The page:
Ever year, 5 million people die from diabetes, and with hundreds of millions of people expected to develop the disease in the coming decades, there's a significant need for new treatment approaches. One promising approach that could revolutionize treatment is the use of next-generation technology to track a diabetes patient's blood sugar levels and determine the proper dosage of diabetes medicine for them. For example, DexCom (NASDAQ:DXCM) is using technology to create systems that allow patients and care givers to better chart their glucose levels so that they can more effectively manage their disease.

In this clip from The Motley Fool's Industry Focus: Healthcare podcast, analysts Kristine Harjes and Gaby Lapera are joined by Todd Campbell to talk about how medical devices like this are harnessing technology to improve outcomes in diabetes patients.

A transcript follows the video.

This podcast was recorded on Jun. 15, 2016. 

Kristine Harjes: One other element, too, investing in this space from a treatment perspective that I find intriguing, is in medical devices, because convenience is super important, as this is a chronic condition.

Gaby Lapera: Absolutely. That really helps people manage it. Devices help people manage their diabetes a lot better than they did before. There is a new, well, I guess, a new-ish class of device that can be inserted on the body, on the skin somewhere, and it continuously monitors your blood sugar, and will administer insulin depending on what your current blood sugar level is.

Harjes: These are called CGMs, continuous glucose monitors. The big company that's making them right now that I know is one of your favorites, Todd, to talk about is DexCom.

Todd Campbell: Right. DexCom is making these continuous monitors that are allowing you to basically chart your blood sugar over time, which is amazing. Gaby, you brought up the fact that if you put on a shirt, you feel it at first. Then you don't feel it the rest of the day. Yes, you may be able to tell when you're out of sorts or when your blood sugar is off, but DexCom has found that 70% of the time, most diabetics are outside of their desired range in blood sugar. I think the analogy makes sense to be used here, too. You just don't know sometimes what you're getting in creeping up closer to those problem zones that that's actually happening. By charting the data, being able to keep better track of it in this way, then you can better control it. If you can better control it, maybe then you can delay the progression of the disease and delay things like cardiovascular events.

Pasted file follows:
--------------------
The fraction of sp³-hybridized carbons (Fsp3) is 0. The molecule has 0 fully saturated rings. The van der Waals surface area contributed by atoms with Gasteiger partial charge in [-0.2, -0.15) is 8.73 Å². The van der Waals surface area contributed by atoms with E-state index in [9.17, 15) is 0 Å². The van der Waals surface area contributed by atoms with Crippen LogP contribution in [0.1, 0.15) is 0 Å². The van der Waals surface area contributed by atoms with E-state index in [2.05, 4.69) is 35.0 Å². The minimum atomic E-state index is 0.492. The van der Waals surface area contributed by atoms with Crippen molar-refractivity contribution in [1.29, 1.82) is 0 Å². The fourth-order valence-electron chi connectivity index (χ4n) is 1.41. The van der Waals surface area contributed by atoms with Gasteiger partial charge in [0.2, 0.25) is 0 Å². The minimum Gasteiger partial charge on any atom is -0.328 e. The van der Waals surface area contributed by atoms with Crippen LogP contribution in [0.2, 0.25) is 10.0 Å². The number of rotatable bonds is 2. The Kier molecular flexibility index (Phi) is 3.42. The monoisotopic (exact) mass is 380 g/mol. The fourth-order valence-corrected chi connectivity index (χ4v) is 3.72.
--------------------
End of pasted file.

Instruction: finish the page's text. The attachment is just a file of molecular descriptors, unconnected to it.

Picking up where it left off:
Harjes: Another point to make here is that this is becoming a pretty high-tech space, where you get companies that are coming in and want you to be able to see your continuous glucose levels on your iPhone, and to be able to send that to your doctors, send that to your parents, send that to the people that really matter.

I had a conversation earlier this year with the CEO of a company called Livongo -- they're a privately held company. You might recognize the CEO's name, Glen Tullman. He's the former CEO of Allscripts. Anyway, this is also mentioned in a March interview that I did with MuleSoft, for those of you who have been listening to the podcast for a couple of months now or longer.

Anyhow, Livongo is making a ... What their goal here is to monitor chronic conditions remotely via a connected device. Then you can send the data to your doctors for analysis. You can share it with people that matter to you, as we were just mentioning. They also have a staff of coaches that's available for support and monitoring.

This is a company that has a reach in general chronic conditions, but they started off just in diabetes, mostly because it's such a humongous disease. It really, really matters. Plus, 70% of people with diabetes that are 50 years or older have one or more other chronic diseases.

You get companies that are coming into this space because they recognize that there's a huge unmet need. They're really changing the way that we treat this disease and the lives of the people that have to manage it every single day.

Editor's note: CGMs at this point do not administer insulin.

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